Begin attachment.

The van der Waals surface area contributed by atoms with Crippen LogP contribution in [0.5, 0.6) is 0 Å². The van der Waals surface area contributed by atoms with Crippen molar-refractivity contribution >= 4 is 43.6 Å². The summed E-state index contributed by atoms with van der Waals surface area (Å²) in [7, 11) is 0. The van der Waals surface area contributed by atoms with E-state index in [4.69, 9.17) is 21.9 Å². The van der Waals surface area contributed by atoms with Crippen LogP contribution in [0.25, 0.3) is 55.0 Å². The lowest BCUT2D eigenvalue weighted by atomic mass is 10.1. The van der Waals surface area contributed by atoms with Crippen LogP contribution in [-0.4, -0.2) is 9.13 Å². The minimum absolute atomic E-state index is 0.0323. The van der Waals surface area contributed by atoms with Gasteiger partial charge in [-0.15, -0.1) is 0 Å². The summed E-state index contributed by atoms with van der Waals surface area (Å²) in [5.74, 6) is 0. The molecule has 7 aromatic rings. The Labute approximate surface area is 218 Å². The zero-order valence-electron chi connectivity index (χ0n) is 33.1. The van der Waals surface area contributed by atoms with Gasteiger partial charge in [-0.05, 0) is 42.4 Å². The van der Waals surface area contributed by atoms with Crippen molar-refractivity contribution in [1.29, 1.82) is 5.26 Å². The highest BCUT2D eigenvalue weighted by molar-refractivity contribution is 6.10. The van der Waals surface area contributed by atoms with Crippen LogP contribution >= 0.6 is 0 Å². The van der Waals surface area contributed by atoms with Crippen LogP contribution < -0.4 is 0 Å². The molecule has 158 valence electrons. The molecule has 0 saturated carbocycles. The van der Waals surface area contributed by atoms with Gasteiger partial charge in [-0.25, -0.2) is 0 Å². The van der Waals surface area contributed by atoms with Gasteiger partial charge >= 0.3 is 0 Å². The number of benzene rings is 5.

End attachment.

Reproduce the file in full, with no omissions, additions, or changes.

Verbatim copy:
The van der Waals surface area contributed by atoms with Crippen LogP contribution in [0.5, 0.6) is 0 Å². The van der Waals surface area contributed by atoms with Crippen molar-refractivity contribution >= 4 is 43.6 Å². The summed E-state index contributed by atoms with van der Waals surface area (Å²) in [7, 11) is 0. The van der Waals surface area contributed by atoms with E-state index in [4.69, 9.17) is 21.9 Å². The van der Waals surface area contributed by atoms with Crippen LogP contribution in [0.25, 0.3) is 55.0 Å². The lowest BCUT2D eigenvalue weighted by atomic mass is 10.1. The van der Waals surface area contributed by atoms with Crippen LogP contribution in [-0.4, -0.2) is 9.13 Å². The minimum absolute atomic E-state index is 0.0323. The van der Waals surface area contributed by atoms with Gasteiger partial charge in [-0.15, -0.1) is 0 Å². The summed E-state index contributed by atoms with van der Waals surface area (Å²) in [5.74, 6) is 0. The molecule has 7 aromatic rings. The Labute approximate surface area is 218 Å². The zero-order valence-electron chi connectivity index (χ0n) is 33.1. The van der Waals surface area contributed by atoms with Gasteiger partial charge in [-0.05, 0) is 42.4 Å². The van der Waals surface area contributed by atoms with Crippen molar-refractivity contribution in [1.29, 1.82) is 5.26 Å². The highest BCUT2D eigenvalue weighted by molar-refractivity contribution is 6.10. The van der Waals surface area contributed by atoms with Crippen LogP contribution >= 0.6 is 0 Å². The van der Waals surface area contributed by atoms with Crippen LogP contribution < -0.4 is 0 Å². The molecule has 158 valence electrons. The molecule has 0 saturated carbocycles. The van der Waals surface area contributed by atoms with Gasteiger partial charge in [-0.25, -0.2) is 0 Å². The van der Waals surface area contributed by atoms with Gasteiger partial charge >= 0.3 is 0 Å². The number of benzene rings is 5.